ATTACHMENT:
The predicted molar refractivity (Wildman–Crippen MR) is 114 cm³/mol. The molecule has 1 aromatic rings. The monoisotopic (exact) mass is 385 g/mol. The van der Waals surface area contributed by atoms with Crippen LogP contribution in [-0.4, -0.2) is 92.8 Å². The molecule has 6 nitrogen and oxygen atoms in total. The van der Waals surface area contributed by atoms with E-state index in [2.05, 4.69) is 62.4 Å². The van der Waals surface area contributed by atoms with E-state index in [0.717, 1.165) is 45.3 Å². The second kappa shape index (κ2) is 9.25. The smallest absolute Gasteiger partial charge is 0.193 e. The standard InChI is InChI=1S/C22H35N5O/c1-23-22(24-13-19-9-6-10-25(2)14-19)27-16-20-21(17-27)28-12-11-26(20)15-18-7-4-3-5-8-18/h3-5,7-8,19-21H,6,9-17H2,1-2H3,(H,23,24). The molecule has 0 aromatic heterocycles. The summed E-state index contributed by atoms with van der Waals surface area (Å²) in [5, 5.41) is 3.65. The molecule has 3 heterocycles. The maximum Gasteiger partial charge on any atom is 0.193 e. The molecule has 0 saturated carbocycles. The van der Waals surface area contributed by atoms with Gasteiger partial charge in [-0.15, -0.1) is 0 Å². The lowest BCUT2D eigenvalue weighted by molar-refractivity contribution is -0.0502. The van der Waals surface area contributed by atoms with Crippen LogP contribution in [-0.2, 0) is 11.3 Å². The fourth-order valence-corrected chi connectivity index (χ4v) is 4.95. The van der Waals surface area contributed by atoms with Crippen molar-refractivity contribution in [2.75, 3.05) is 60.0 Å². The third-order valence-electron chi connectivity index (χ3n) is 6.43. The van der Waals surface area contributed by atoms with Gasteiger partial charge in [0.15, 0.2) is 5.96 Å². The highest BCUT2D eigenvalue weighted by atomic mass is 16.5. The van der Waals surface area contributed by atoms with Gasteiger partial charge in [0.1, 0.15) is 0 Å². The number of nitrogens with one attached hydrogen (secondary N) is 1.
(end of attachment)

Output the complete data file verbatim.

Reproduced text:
The predicted molar refractivity (Wildman–Crippen MR) is 114 cm³/mol. The molecule has 1 aromatic rings. The monoisotopic (exact) mass is 385 g/mol. The van der Waals surface area contributed by atoms with Crippen LogP contribution in [-0.4, -0.2) is 92.8 Å². The molecule has 6 nitrogen and oxygen atoms in total. The van der Waals surface area contributed by atoms with E-state index in [2.05, 4.69) is 62.4 Å². The van der Waals surface area contributed by atoms with E-state index in [0.717, 1.165) is 45.3 Å². The second kappa shape index (κ2) is 9.25. The smallest absolute Gasteiger partial charge is 0.193 e. The standard InChI is InChI=1S/C22H35N5O/c1-23-22(24-13-19-9-6-10-25(2)14-19)27-16-20-21(17-27)28-12-11-26(20)15-18-7-4-3-5-8-18/h3-5,7-8,19-21H,6,9-17H2,1-2H3,(H,23,24). The molecule has 0 aromatic heterocycles. The summed E-state index contributed by atoms with van der Waals surface area (Å²) in [5, 5.41) is 3.65. The molecule has 3 heterocycles. The maximum Gasteiger partial charge on any atom is 0.193 e. The molecule has 0 saturated carbocycles. The van der Waals surface area contributed by atoms with Gasteiger partial charge in [-0.15, -0.1) is 0 Å². The lowest BCUT2D eigenvalue weighted by molar-refractivity contribution is -0.0502. The van der Waals surface area contributed by atoms with Crippen LogP contribution in [-0.2, 0) is 11.3 Å². The fourth-order valence-corrected chi connectivity index (χ4v) is 4.95. The van der Waals surface area contributed by atoms with Crippen molar-refractivity contribution in [2.75, 3.05) is 60.0 Å². The third-order valence-electron chi connectivity index (χ3n) is 6.43. The van der Waals surface area contributed by atoms with Gasteiger partial charge in [0.15, 0.2) is 5.96 Å². The highest BCUT2D eigenvalue weighted by atomic mass is 16.5. The van der Waals surface area contributed by atoms with Gasteiger partial charge in [0.1, 0.15) is 0 Å². The number of nitrogens with one attached hydrogen (secondary N) is 1.